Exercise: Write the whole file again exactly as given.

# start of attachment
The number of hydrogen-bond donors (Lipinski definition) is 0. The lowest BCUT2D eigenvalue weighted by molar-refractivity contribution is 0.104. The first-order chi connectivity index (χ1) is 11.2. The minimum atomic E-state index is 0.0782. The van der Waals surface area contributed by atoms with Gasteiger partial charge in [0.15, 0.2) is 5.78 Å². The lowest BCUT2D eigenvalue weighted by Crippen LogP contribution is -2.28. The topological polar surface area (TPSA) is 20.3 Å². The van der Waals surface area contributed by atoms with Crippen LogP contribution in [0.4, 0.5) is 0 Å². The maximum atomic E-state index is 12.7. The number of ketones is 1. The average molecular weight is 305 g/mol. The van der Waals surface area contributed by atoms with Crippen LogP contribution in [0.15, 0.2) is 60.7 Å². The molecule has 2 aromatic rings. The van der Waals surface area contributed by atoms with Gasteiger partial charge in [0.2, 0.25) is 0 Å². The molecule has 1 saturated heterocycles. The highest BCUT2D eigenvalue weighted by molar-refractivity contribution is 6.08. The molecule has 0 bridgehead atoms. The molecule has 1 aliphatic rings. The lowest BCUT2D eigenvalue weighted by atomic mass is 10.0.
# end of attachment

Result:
The number of hydrogen-bond donors (Lipinski definition) is 0. The lowest BCUT2D eigenvalue weighted by molar-refractivity contribution is 0.104. The first-order chi connectivity index (χ1) is 11.2. The minimum atomic E-state index is 0.0782. The van der Waals surface area contributed by atoms with Gasteiger partial charge in [0.15, 0.2) is 5.78 Å². The lowest BCUT2D eigenvalue weighted by Crippen LogP contribution is -2.28. The topological polar surface area (TPSA) is 20.3 Å². The van der Waals surface area contributed by atoms with Crippen LogP contribution in [0.4, 0.5) is 0 Å². The maximum atomic E-state index is 12.7. The number of ketones is 1. The average molecular weight is 305 g/mol. The van der Waals surface area contributed by atoms with Crippen LogP contribution in [0.15, 0.2) is 60.7 Å². The molecule has 2 aromatic rings. The van der Waals surface area contributed by atoms with Gasteiger partial charge in [0.2, 0.25) is 0 Å². The molecule has 1 saturated heterocycles. The highest BCUT2D eigenvalue weighted by molar-refractivity contribution is 6.08. The molecule has 0 bridgehead atoms. The molecule has 1 aliphatic rings. The lowest BCUT2D eigenvalue weighted by atomic mass is 10.0.